Two worlds collided in Vienna at the end of the war. The new one, not yet fully known, was just arriving, and the old one, visible most fully in the rich, representative architecture of the imperial palaces, opera house, art galleries, magnificent public buildings, was passing into history after 650 years. After an empire that lasting over six centuries, the capital was now "too big" for the new Austria.
Today, Vienna is one of the best cities in the world to live in. In a number of rankings, it usually takes the top spot, but always somewhere on the podium. A well-developed system of flat rentals, six underground lines, a developed labour market, as well as a lot of greenery and excellent museums - all of these attest to the city's rank today. Prosperity can also be seen in the period at the end of the third wave of the pandemic - every few hundred metres in the very centre you can take a free coronavirus test.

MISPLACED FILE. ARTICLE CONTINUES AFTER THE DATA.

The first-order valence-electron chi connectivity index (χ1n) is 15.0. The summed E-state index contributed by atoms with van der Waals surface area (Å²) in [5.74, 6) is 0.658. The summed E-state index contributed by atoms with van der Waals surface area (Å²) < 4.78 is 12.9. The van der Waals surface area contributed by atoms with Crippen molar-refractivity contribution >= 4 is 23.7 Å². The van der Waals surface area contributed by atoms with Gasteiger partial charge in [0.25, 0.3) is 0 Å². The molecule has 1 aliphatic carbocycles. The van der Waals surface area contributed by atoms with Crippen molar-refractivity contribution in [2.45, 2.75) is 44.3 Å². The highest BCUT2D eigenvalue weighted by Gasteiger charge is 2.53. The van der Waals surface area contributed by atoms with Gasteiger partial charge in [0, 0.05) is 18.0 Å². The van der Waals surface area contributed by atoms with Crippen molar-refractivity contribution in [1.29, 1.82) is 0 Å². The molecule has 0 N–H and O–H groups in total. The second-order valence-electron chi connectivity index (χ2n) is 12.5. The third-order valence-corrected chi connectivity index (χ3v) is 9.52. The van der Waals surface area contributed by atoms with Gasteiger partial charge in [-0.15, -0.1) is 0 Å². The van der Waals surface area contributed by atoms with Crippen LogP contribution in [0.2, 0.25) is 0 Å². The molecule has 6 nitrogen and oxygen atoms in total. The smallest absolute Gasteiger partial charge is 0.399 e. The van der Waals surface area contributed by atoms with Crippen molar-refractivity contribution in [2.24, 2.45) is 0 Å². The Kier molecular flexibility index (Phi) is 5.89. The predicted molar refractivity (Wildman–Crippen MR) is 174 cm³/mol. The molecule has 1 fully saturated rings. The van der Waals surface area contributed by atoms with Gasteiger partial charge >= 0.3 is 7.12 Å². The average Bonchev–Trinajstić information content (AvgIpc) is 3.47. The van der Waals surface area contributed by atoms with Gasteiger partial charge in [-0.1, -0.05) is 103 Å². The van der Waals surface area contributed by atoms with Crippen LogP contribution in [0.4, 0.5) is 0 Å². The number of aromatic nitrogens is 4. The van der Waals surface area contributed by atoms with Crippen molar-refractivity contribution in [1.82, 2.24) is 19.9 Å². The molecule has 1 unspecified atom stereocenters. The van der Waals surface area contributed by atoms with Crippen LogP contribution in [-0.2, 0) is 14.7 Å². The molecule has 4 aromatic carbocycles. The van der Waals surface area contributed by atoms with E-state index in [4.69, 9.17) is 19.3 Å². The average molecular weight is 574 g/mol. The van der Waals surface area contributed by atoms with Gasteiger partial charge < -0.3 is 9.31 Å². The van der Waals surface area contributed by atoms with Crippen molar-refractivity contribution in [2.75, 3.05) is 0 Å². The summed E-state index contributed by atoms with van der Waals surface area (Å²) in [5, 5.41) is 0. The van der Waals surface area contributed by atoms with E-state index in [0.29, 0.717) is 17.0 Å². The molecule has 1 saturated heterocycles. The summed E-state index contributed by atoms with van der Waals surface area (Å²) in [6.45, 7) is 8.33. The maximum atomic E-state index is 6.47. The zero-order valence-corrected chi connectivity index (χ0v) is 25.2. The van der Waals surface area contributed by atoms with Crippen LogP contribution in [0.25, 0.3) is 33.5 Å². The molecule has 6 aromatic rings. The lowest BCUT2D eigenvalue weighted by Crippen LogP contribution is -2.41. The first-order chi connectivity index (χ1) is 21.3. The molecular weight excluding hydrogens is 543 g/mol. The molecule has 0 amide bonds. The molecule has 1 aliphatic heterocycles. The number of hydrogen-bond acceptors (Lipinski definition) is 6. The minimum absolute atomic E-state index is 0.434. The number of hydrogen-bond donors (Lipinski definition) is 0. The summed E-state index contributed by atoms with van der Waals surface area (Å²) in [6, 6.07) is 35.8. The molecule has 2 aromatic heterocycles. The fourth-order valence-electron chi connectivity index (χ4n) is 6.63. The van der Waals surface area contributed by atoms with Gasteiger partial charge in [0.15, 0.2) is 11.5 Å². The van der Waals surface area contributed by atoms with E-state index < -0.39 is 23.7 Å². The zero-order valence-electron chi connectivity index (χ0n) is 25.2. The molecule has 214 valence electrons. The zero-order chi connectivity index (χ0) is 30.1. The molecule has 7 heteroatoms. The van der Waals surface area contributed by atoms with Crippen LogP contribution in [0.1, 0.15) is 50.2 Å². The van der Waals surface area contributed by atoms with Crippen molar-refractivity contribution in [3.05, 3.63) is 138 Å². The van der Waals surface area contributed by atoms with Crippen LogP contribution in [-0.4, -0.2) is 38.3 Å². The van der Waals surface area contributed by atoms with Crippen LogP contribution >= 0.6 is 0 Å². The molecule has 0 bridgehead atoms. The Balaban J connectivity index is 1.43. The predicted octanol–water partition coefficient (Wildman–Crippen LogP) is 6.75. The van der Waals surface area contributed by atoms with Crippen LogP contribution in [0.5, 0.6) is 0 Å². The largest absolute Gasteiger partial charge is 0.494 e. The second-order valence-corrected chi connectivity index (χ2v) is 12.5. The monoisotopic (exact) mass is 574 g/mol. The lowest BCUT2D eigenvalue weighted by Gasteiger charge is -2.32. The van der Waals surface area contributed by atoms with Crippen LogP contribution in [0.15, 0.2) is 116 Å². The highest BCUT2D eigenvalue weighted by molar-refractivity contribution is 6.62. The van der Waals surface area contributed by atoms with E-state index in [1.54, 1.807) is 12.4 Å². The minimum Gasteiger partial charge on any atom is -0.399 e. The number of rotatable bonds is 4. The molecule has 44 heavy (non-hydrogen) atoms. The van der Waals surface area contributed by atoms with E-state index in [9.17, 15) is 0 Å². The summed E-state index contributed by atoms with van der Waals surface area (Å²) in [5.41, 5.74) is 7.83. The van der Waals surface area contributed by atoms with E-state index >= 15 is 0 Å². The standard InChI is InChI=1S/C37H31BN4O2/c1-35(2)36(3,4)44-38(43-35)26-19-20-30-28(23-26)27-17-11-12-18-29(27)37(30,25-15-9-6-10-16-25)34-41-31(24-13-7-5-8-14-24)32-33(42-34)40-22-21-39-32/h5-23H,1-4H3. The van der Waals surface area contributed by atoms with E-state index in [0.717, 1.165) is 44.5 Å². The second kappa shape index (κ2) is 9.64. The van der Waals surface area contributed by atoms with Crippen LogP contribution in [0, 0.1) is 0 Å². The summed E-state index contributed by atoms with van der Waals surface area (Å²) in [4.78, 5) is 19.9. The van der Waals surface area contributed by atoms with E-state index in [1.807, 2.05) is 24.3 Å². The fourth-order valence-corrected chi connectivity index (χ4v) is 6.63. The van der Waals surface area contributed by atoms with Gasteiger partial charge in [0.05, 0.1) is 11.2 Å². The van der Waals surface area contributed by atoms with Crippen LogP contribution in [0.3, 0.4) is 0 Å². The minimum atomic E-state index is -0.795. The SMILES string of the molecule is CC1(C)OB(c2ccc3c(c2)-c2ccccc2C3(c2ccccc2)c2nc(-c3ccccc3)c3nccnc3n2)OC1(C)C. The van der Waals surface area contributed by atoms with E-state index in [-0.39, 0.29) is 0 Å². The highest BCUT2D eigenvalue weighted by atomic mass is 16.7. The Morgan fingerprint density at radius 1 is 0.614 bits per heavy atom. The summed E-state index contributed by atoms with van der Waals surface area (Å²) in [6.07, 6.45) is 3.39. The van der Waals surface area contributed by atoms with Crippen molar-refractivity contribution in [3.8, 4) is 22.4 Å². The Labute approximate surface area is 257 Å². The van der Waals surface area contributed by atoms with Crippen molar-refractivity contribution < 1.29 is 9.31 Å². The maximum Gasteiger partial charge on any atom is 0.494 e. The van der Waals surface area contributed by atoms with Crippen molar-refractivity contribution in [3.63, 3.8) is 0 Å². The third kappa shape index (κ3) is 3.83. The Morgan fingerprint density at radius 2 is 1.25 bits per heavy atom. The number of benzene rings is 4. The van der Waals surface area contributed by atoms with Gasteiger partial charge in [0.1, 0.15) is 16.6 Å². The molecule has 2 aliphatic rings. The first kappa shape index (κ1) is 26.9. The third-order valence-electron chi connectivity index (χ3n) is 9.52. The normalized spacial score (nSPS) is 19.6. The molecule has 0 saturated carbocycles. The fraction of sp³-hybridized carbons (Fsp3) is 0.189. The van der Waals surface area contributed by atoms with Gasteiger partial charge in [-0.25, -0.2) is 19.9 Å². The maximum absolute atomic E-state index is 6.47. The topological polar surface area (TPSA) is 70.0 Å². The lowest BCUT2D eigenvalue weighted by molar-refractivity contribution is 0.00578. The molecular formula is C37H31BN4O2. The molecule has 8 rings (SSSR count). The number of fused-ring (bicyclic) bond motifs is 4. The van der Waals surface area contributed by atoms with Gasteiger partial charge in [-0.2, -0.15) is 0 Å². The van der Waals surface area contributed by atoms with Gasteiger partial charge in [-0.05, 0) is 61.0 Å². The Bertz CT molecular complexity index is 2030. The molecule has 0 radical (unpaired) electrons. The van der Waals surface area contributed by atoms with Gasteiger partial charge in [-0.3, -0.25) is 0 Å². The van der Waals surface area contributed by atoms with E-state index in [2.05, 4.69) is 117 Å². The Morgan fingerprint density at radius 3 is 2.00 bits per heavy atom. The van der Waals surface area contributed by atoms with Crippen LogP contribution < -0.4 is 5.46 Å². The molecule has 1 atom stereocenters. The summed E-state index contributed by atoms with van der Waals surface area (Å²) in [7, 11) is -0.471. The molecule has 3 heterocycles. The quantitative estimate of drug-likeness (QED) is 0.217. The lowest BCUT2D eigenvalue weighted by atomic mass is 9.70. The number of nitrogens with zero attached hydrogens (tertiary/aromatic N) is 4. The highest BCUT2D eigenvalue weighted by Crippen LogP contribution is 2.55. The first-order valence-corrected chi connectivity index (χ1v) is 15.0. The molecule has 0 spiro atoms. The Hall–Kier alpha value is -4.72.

The word that dominated the period after the Great War was rationing. The journalist and writer Joseph Roth captured the atmosphere of the winter of 1918 and the spring of 1919 in a series of newspaper columns. Describing the man of those times, he noted that he was a person "in shock with a broken back". Vienna was not only ill, but also starving.